Author: Prajkta Harishchandra Gaikwad

The role of traditional pottery in beating rural heat stress in Maharashtra

Source(s): Climate and Development Knowledge Network
Pottery water jars, Maharashta, India
Adam Cohn / flickr (CC BY-NC-ND 2.0)

Prajkta Harishchandra Gaikwad from the Yashwantrao Chavan School of Social Work describes how communities in the Satara district of Maharashtra are using traditional earthen pots to keep drinking water cool during heat waves. Prajkta shares how important it is to preserve these local resilience practices to effectively combat climate change.

An increase in global temperatures is intensifying heat stress in India. Heatwaves are generally experienced in the country during the summer months of April and May, resulting in loss of life and impacts on human health in several parts of the country, including Maharashtra. Multiple measures are being taken to tackle extreme heat at the national and subnational levels, however, documenting local practices associated with adapting to heat stress is inadequate. 

The moment a heatwave occurs, it increases the need for cooling, raising the demand for air conditioners and alternative water cooling systems. Providing drinking water is a common method to alleviate heat stress in both indoor and outdoor environments. Karnataka’s (a state just south of Maharashtra) action plan for climate change and health identifies offering ‘cool and clean drinking water in earthen pots’ at schools, workplaces, fields and public places as a heat response measure. The climate resilient city action plan for Nagpur in Maharashtra directs district administrations to change the timings of the schools, the working hours of vulnerable labourers, to avoid load shedding during the afternoon and to reserve separate wards in government hospitals for the people affected by heat.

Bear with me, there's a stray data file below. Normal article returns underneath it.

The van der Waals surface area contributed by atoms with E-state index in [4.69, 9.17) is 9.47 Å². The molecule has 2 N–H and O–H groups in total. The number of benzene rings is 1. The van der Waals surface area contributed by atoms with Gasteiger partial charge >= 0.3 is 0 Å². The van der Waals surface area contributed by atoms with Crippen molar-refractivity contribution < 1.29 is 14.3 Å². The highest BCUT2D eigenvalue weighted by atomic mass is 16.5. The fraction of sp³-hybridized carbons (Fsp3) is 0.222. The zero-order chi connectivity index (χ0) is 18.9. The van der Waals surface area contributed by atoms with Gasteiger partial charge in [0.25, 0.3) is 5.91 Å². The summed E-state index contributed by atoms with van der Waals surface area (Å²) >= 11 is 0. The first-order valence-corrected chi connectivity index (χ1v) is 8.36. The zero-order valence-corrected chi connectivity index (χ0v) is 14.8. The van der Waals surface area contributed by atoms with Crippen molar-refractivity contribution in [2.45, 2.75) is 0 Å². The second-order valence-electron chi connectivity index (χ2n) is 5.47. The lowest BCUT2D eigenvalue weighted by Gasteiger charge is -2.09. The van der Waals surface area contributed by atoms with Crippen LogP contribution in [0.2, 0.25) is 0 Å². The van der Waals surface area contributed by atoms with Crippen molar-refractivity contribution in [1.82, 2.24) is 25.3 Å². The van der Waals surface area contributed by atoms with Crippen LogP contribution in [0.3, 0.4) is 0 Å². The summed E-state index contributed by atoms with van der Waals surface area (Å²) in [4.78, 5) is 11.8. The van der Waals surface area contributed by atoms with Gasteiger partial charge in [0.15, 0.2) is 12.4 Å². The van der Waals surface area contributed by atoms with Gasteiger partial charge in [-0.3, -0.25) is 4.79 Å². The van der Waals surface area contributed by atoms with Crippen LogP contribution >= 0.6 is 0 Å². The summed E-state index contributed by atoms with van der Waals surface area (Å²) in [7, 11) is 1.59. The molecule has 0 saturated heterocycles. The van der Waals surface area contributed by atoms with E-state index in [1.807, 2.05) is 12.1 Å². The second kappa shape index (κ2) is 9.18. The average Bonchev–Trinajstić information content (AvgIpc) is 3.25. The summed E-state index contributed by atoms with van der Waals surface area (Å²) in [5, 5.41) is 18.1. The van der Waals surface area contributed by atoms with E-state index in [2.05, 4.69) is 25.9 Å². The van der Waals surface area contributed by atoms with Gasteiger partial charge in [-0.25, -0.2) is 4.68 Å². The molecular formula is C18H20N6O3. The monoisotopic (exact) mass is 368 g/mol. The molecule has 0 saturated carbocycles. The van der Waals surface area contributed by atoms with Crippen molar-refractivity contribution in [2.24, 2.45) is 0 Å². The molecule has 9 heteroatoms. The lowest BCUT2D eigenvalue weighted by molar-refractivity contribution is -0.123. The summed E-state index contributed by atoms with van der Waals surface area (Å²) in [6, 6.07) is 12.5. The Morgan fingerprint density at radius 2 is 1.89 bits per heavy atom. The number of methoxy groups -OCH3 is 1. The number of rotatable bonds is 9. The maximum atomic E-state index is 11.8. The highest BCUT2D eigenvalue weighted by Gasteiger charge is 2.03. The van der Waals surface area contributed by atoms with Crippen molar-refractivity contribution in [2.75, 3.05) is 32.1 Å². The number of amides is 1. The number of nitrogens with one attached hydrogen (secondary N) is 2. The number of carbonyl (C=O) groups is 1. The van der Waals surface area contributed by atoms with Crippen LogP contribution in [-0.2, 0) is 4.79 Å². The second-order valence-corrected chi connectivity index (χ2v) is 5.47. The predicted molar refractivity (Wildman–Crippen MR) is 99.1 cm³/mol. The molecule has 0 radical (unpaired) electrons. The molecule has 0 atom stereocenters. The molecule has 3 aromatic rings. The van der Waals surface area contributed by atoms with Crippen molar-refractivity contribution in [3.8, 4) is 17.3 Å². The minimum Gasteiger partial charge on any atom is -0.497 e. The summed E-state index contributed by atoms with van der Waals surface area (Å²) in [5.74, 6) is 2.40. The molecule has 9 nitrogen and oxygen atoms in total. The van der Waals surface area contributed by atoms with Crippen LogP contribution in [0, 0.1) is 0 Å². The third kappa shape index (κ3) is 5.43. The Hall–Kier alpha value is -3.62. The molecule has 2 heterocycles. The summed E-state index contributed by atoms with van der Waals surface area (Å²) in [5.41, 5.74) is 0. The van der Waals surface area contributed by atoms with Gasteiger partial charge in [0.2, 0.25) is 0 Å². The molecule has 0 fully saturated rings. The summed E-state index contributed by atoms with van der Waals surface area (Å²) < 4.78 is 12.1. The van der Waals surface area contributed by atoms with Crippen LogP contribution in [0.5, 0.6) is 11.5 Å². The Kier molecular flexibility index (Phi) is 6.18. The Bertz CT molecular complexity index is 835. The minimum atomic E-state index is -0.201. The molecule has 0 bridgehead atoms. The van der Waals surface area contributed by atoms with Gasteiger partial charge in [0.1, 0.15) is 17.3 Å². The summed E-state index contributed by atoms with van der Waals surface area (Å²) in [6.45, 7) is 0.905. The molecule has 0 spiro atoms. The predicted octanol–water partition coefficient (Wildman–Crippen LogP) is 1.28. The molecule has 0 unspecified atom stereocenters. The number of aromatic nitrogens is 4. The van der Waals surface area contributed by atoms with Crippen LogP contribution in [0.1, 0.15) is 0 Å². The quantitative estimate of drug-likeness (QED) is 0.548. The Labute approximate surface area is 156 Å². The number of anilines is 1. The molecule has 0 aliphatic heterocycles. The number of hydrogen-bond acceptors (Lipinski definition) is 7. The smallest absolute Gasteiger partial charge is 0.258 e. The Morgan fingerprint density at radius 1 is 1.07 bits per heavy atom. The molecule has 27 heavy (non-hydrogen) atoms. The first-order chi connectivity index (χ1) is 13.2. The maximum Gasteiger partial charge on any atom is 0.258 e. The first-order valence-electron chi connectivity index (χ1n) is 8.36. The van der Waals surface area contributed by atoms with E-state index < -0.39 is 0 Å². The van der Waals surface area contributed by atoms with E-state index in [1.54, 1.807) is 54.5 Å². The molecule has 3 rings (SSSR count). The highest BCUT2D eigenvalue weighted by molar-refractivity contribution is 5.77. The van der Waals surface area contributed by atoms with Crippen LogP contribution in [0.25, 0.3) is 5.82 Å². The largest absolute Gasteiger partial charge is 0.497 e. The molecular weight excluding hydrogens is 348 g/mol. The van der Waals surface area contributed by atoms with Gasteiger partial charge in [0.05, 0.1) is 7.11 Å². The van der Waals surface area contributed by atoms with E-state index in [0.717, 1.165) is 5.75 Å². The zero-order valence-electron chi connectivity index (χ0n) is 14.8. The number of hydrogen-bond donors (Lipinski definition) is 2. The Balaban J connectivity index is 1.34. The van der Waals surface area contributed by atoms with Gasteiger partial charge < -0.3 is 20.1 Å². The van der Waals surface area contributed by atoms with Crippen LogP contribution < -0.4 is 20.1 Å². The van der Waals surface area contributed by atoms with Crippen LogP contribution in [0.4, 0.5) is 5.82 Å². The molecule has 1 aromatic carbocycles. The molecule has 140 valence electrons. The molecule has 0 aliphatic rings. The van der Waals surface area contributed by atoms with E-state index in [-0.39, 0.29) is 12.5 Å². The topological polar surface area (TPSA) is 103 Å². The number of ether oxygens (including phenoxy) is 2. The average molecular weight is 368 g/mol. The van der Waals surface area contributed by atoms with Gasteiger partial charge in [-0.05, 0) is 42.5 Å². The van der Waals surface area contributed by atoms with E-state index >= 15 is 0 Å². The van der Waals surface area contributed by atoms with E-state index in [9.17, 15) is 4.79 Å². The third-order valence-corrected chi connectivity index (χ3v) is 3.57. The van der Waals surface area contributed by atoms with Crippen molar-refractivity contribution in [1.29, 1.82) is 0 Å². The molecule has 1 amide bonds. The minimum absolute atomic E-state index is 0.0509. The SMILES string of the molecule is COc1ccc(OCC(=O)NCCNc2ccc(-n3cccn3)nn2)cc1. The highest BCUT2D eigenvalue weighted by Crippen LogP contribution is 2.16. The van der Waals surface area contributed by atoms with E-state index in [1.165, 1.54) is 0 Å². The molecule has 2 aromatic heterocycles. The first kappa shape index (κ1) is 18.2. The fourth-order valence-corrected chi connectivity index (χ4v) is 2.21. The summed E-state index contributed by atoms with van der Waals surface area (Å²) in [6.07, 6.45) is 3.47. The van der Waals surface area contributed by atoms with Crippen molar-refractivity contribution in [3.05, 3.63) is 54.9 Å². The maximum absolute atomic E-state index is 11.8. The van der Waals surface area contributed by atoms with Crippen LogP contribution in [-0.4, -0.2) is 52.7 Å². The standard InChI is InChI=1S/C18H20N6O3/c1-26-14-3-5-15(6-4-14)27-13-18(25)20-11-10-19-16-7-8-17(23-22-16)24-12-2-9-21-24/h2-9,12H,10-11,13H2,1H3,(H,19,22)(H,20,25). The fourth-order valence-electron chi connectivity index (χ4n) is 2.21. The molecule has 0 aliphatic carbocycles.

The earthen pot – A cost-effective and nature-based ‘fridge for the rural poor’ 

Traditionally in rural India, villagers store their drinking water in an earthen pot to keep it cold during the summer months. As it is widely said in these parts, the pot works as a “fridge for the rural poor”, playing a vital role in providing access to cool water. 

In the Indian subcontinent, the traditional potter community is known as Kumhar or Kumbhar, meaning maker of the kumbhar (earthen pot). This study focused on understanding the socioeconomic conditions among the Kumbhar community in the Satara district of Maharashtra. It assessed the effects of a changing climate and subsequent variability in the summer months on the Kumbhar community members' occupational patterns, health status and livelihoods. People from poorer households also reported socioeconomic and livelihood challenges in adopting coping strategies.

Learning from the Kumbhar community

A household survey was conducted in April 2022 with ten households from five villages in the Satara district of Maharashtra, whose main occupation was pottery making (such as ceramics, earthen pots, religious idols etc.). Additional focus group discussions were held with the Kumbhar community to understand the role of seasons, community member occupation, indoor and outdoor temperature differences and perceived heat stress.